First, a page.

The Terracotta Army is one of the top attractions in China, because of its historical significance and uniqueness. It is significant because the hundreds of detailed lifesize models represent the army that triumphed over all other Chinese armies and who were the decisive factor in forming a united China.
The Terracotta Army Museum lies 2 km east of The Tomb of Qin Shihuang, known as the First Emperor, who unified China 2,200 years ago. Emperor Qin, from whom China gets its name, ordered the creation of this model army.
Why Were the Terracotta Warriors Made?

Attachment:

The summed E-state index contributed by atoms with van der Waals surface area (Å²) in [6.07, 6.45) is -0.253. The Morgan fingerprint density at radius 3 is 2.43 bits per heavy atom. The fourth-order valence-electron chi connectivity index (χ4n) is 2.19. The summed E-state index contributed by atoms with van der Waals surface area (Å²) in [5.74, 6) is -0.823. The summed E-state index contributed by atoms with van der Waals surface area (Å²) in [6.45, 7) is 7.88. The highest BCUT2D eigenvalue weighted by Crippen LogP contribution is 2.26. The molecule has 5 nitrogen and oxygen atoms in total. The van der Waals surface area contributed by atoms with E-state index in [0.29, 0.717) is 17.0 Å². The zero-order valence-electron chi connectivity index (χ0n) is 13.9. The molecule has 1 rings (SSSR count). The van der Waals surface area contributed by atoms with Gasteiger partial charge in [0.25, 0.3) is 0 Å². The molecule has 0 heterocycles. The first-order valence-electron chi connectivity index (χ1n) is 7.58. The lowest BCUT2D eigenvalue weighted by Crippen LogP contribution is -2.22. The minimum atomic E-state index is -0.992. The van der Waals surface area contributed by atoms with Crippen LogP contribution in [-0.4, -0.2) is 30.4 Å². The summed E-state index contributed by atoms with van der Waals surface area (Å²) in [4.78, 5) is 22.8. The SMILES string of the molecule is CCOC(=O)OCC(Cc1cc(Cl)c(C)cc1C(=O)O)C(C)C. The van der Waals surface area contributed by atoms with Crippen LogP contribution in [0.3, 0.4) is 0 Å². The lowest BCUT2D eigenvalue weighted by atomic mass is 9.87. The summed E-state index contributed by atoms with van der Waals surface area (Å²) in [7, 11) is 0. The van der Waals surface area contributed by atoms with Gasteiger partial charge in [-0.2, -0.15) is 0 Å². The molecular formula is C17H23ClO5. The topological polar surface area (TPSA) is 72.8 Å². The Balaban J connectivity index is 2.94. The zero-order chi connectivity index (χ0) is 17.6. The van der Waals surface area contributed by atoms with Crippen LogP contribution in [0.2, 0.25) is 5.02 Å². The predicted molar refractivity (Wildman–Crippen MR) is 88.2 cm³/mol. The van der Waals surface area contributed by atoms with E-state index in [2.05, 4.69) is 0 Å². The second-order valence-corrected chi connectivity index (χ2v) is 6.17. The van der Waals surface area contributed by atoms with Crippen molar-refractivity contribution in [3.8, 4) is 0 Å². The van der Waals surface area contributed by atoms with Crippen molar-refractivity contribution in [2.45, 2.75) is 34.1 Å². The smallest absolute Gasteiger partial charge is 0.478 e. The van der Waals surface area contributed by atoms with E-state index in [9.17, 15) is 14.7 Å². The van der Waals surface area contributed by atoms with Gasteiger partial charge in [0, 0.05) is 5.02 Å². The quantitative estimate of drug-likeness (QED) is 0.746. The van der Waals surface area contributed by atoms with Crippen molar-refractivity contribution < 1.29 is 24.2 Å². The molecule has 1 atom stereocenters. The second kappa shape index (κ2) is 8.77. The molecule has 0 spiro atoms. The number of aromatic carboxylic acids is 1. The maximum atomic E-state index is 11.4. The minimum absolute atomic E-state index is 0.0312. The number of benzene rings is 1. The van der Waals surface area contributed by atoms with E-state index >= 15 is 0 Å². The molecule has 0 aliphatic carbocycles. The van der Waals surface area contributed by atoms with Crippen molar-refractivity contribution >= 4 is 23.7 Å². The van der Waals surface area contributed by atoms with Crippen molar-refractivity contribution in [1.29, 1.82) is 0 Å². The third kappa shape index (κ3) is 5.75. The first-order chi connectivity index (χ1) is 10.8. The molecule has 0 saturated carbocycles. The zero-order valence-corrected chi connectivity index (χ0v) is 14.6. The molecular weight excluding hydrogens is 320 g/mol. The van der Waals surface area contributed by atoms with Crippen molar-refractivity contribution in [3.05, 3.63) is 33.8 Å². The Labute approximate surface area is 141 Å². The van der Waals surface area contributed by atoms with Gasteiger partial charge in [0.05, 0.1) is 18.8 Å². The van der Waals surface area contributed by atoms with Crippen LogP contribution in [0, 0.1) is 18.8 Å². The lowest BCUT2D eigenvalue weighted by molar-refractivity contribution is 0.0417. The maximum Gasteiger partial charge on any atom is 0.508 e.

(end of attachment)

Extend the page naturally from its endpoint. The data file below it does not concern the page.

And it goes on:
The army of terracotta statues was made to be buried with First Emperor Qin Shihuang:
as a show of his glory,
to remember the army that triumphed over the other Warring States to unite China, and
because it was believed that objects like statues can be animated in the afterlife, and because Qin Shihuang required an after-death army.
Athough the Terracotta Army have not been animated, they serve their first two purposes very well, standing on show, defying time, a majestic reminder of Emperor Qin’s military success, and the wars of long ago.
Terracotta Army Facts
The Terracotta Army was discovered in March 1974 by a farmer. The Terracotta Army was found near the tomb of Emperor Qin Shihuang, which took 38 years and 720 thousand builders to complete. The Terracotta Army was buried for 2,200 years. So far, 1,868 terracotta warriors and chariots have been unearthed.